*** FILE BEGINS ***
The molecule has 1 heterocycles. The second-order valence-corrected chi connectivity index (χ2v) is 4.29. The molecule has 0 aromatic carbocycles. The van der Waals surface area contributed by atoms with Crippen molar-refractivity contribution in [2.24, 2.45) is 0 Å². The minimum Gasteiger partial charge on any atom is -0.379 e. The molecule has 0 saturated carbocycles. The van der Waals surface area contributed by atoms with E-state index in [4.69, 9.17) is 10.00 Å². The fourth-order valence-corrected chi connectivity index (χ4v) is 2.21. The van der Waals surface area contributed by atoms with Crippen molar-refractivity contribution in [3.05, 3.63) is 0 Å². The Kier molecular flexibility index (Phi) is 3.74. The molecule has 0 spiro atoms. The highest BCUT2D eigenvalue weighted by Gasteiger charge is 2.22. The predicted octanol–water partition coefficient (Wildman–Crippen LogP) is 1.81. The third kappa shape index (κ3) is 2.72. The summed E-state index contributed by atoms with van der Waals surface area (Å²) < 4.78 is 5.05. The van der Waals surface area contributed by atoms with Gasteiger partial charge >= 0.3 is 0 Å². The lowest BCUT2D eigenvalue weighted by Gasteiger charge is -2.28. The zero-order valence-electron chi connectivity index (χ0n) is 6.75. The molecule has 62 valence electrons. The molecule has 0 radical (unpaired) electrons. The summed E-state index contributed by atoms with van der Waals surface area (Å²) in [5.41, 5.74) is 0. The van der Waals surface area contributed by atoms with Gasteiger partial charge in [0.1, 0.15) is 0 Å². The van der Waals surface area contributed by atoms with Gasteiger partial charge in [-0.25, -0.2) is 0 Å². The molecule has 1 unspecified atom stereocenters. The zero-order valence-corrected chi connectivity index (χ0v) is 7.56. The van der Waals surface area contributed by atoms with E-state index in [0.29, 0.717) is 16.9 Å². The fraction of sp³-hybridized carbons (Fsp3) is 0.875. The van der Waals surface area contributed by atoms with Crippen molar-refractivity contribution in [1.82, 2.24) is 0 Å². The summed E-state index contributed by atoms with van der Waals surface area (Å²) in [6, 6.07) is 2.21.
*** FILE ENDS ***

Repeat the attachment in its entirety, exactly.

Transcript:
The molecule has 1 heterocycles. The second-order valence-corrected chi connectivity index (χ2v) is 4.29. The molecule has 0 aromatic carbocycles. The van der Waals surface area contributed by atoms with Crippen molar-refractivity contribution in [2.24, 2.45) is 0 Å². The minimum Gasteiger partial charge on any atom is -0.379 e. The molecule has 0 saturated carbocycles. The van der Waals surface area contributed by atoms with E-state index in [4.69, 9.17) is 10.00 Å². The fourth-order valence-corrected chi connectivity index (χ4v) is 2.21. The van der Waals surface area contributed by atoms with Crippen molar-refractivity contribution in [3.05, 3.63) is 0 Å². The Kier molecular flexibility index (Phi) is 3.74. The molecule has 0 spiro atoms. The highest BCUT2D eigenvalue weighted by Gasteiger charge is 2.22. The predicted octanol–water partition coefficient (Wildman–Crippen LogP) is 1.81. The third kappa shape index (κ3) is 2.72. The summed E-state index contributed by atoms with van der Waals surface area (Å²) < 4.78 is 5.05. The van der Waals surface area contributed by atoms with Gasteiger partial charge >= 0.3 is 0 Å². The lowest BCUT2D eigenvalue weighted by Gasteiger charge is -2.28. The zero-order valence-electron chi connectivity index (χ0n) is 6.75. The molecule has 62 valence electrons. The molecule has 0 radical (unpaired) electrons. The summed E-state index contributed by atoms with van der Waals surface area (Å²) in [5.41, 5.74) is 0. The van der Waals surface area contributed by atoms with Gasteiger partial charge in [0.1, 0.15) is 0 Å². The van der Waals surface area contributed by atoms with Gasteiger partial charge in [-0.25, -0.2) is 0 Å². The molecule has 1 unspecified atom stereocenters. The zero-order valence-corrected chi connectivity index (χ0v) is 7.56. The van der Waals surface area contributed by atoms with E-state index in [0.29, 0.717) is 16.9 Å². The fraction of sp³-hybridized carbons (Fsp3) is 0.875. The van der Waals surface area contributed by atoms with Crippen molar-refractivity contribution in [1.82, 2.24) is 0 Å². The summed E-state index contributed by atoms with van der Waals surface area (Å²) in [6, 6.07) is 2.21.